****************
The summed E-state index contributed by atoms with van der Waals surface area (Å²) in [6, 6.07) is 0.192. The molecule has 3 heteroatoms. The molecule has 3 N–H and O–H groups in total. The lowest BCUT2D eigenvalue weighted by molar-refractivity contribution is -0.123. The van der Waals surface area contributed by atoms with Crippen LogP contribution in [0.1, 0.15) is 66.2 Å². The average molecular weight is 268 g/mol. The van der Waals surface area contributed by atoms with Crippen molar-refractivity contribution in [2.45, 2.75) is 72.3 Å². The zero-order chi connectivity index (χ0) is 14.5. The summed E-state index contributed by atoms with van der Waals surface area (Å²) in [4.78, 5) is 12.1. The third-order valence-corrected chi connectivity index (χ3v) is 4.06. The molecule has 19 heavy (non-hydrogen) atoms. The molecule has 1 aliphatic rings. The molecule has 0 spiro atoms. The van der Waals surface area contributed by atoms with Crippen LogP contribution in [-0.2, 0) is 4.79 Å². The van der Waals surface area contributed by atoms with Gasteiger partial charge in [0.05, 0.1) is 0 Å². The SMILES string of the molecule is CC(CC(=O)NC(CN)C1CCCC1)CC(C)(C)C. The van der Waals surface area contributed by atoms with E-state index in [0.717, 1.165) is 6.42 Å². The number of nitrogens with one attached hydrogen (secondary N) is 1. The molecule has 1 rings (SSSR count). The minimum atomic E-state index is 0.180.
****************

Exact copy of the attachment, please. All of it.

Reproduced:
The summed E-state index contributed by atoms with van der Waals surface area (Å²) in [6, 6.07) is 0.192. The molecule has 3 heteroatoms. The molecule has 3 N–H and O–H groups in total. The lowest BCUT2D eigenvalue weighted by molar-refractivity contribution is -0.123. The van der Waals surface area contributed by atoms with Crippen LogP contribution in [0.1, 0.15) is 66.2 Å². The average molecular weight is 268 g/mol. The van der Waals surface area contributed by atoms with Crippen molar-refractivity contribution in [2.45, 2.75) is 72.3 Å². The zero-order chi connectivity index (χ0) is 14.5. The summed E-state index contributed by atoms with van der Waals surface area (Å²) in [4.78, 5) is 12.1. The third-order valence-corrected chi connectivity index (χ3v) is 4.06. The molecule has 19 heavy (non-hydrogen) atoms. The molecule has 1 aliphatic rings. The molecule has 0 spiro atoms. The van der Waals surface area contributed by atoms with Crippen LogP contribution in [-0.2, 0) is 4.79 Å². The van der Waals surface area contributed by atoms with Gasteiger partial charge in [0.05, 0.1) is 0 Å². The SMILES string of the molecule is CC(CC(=O)NC(CN)C1CCCC1)CC(C)(C)C. The van der Waals surface area contributed by atoms with E-state index in [0.717, 1.165) is 6.42 Å². The number of nitrogens with one attached hydrogen (secondary N) is 1. The molecule has 1 rings (SSSR count). The minimum atomic E-state index is 0.180.